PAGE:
(don’t forget to read part 1 of today’s activities)
First up in this session we had Michael Arrington of TechCrunch and Tim O’Reilly. These two were fairly entertaining, but didn’t talk about geo much at all. Quite a bit about search, and some about Michael’s fear of Facebook.
That was followed by Othman Laraki of Twitter. He showed many examples of how geo has been used with Twitter over the last few years, even when it wasn’t explicitly capturing lat/lon. Some examples were James Buck’s famous “arrested” tweet, and the Atlanta Gas Shortage (#atlgas) in 2008.
After Othman we heard from Michael Halbherr of Nokia. They’re doing some cool stuff with their handheld maps. In particular, their Ovi Maps (turn-by-turn navigation) are now completely free and becoming very popular. Since their launch on January 19, they’ve been averaging nearly 100,000 downloads per day.
Lastly was Dennis Crowley of foursquare. He recognizes that tools like foursquare are used much more often when game elements are included, which explains the variety of badges and other toys in foursquare.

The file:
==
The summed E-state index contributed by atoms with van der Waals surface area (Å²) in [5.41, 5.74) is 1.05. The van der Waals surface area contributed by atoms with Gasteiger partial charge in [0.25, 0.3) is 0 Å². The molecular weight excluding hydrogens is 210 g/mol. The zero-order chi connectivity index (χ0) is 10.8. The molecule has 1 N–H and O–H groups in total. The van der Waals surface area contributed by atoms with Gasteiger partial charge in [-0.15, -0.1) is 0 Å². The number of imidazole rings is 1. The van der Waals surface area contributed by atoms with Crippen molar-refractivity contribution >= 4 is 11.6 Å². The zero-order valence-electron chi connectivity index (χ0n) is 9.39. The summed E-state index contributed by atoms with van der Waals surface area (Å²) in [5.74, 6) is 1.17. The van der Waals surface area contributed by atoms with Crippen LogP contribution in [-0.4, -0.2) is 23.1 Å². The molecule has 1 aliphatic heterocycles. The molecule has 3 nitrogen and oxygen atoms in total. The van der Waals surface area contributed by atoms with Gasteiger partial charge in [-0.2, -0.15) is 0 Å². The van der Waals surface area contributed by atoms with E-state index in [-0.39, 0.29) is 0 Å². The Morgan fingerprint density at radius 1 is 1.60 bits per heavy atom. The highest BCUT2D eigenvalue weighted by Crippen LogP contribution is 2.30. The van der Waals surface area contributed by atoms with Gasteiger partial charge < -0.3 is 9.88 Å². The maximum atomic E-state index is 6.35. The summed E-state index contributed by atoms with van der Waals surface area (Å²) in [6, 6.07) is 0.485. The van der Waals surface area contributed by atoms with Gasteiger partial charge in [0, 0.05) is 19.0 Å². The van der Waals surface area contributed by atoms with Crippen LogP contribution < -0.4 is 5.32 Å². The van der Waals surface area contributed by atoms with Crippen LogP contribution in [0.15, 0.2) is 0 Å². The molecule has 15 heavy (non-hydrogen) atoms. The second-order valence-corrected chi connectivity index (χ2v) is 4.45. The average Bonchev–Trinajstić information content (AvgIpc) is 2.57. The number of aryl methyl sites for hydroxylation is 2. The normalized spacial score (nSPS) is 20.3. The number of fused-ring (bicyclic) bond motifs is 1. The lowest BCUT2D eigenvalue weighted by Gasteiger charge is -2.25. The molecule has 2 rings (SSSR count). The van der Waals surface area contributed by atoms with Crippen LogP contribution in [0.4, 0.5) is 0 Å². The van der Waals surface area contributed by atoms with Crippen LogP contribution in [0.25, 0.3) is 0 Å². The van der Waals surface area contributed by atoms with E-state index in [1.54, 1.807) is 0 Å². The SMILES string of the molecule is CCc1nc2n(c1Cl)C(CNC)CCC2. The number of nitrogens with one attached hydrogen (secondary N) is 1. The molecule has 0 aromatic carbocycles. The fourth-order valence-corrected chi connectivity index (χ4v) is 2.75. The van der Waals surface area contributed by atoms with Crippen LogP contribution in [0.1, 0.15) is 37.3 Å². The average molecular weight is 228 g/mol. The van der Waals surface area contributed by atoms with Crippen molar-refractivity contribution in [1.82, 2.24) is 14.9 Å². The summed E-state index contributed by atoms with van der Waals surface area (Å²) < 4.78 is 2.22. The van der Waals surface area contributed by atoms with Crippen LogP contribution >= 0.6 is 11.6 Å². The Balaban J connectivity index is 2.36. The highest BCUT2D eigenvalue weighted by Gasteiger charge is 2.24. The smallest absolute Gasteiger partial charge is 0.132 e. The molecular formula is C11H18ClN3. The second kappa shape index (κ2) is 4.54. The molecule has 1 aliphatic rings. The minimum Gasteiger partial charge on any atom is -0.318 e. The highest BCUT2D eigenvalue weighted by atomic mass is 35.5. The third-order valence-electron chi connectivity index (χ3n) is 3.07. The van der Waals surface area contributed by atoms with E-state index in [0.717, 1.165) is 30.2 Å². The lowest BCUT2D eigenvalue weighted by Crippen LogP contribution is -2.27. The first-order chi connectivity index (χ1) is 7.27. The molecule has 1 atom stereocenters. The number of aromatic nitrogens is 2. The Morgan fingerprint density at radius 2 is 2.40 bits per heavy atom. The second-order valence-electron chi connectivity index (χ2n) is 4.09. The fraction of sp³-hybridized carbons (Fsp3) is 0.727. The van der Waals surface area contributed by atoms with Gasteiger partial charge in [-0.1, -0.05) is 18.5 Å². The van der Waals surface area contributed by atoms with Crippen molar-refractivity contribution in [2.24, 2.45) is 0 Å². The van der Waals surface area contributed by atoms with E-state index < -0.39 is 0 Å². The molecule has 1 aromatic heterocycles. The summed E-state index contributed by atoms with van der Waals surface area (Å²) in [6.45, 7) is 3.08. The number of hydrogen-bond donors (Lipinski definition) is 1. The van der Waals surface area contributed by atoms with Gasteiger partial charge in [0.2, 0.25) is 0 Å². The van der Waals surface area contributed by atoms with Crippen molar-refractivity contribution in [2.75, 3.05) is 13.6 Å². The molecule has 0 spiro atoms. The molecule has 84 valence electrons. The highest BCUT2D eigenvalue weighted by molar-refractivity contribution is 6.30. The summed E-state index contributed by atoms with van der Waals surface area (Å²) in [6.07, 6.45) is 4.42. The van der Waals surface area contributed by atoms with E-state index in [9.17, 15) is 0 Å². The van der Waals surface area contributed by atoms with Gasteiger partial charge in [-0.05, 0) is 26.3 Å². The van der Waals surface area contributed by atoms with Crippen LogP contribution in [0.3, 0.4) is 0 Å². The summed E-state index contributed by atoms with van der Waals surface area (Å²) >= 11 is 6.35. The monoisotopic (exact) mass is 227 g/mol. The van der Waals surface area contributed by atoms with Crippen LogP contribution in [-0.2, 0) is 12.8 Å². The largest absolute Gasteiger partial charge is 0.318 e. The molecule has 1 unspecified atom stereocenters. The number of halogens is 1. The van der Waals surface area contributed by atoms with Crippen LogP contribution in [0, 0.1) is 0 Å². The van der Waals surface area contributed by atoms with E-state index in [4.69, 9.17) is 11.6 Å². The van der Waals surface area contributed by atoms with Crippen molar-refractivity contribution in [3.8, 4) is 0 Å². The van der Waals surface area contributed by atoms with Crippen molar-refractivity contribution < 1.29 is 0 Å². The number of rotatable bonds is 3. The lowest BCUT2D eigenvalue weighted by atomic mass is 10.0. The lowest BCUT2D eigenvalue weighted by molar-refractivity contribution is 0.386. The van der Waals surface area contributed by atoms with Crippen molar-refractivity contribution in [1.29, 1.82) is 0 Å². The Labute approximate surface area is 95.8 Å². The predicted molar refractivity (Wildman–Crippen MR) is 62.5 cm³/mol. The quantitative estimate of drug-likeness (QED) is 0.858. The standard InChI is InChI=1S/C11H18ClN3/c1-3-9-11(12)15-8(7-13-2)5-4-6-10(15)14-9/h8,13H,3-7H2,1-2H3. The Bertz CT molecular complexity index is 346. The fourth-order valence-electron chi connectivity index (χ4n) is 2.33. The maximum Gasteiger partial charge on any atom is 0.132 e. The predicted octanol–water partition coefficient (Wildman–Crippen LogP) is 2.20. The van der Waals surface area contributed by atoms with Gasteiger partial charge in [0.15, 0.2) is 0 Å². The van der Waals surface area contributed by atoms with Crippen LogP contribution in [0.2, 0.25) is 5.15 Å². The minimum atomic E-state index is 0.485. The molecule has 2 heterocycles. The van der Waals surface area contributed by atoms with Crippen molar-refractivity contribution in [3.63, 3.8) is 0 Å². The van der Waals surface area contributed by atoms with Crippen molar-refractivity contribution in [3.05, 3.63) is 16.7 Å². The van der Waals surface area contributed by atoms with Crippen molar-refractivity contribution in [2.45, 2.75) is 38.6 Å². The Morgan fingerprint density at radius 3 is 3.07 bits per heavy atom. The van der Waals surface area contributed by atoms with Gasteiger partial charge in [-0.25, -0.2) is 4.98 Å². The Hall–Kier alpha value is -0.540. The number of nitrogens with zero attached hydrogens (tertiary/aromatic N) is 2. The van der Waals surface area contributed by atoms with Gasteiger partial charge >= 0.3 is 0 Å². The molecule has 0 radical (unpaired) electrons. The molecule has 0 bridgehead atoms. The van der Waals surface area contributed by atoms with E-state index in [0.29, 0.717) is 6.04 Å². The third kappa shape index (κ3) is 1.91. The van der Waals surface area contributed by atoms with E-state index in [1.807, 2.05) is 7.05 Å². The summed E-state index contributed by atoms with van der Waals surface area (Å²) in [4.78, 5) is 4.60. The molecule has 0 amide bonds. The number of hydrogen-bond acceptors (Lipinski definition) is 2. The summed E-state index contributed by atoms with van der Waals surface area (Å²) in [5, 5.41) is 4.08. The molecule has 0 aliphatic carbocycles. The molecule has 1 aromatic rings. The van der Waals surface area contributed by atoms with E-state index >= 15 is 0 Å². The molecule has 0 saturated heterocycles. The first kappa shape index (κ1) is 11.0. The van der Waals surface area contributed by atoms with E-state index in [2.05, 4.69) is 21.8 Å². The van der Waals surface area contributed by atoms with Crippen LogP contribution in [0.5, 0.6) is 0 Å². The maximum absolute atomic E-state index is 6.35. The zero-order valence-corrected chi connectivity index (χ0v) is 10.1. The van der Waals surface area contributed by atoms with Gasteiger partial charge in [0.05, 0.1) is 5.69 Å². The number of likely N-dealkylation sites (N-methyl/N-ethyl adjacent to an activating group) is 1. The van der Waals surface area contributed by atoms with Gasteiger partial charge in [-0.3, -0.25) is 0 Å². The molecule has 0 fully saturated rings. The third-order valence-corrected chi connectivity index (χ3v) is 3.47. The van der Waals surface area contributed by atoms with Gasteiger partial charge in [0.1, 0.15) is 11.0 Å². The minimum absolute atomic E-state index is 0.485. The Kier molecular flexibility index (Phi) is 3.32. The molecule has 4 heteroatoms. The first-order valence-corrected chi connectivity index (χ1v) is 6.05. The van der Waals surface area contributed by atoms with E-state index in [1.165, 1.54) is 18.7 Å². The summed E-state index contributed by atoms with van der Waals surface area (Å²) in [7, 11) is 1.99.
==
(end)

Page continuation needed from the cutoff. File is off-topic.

Also in this session Matt Gallaga officially released SimpleGeo, a place to host all of your geodata.
After lunch, I checked out “The Big Picture from the Big Players”. This was a discussion moderated by Danny Sullivan of SearchEngineLand, with a panel including:
• Dylan Smith of Yelp
• Blaise Aguera y Arcas of Bing Maps
• John Hanke, VP of Geo at Google
• Tom Wales of Yahoo Local
- Hanke and Aguera both felt that small businesses were moving to the web quickly, but that it was still in its relative infancy.
- Fake reviews on sites like Yelp are a big problem, but with solutions out there. Hanke feels that larger crowds will help drown out self-promotion, and Aguera thinks that check-in models like foursquare will help grant ranking and authority factors to users, similar to the algorithms that rank web pages today. Wales says that even with some issues, the value is still worth it.
- When check-ins were added to Yelp, they saw a 4x increase in photo uploads.
- On how smartphones are changing things: Smith says on the web, Yelp can tell you “what’s good to eat in San Francisco” and that’s adequate. On a phone, you want to know what’s good right here.
- Hanke says that most new features in Google Earth and Google Maps are used by less than 5% of the users.
Nothing groundbreaking, but a lot of good insights. After that session, I had a chance to ride in a Google Earth-equipped Audi, and a video of that is coming later this evening.
Tomorrow’s schedule looks to be solid, with topics behind led by people from DigitalGlobe, GoWalla, Facebook and others.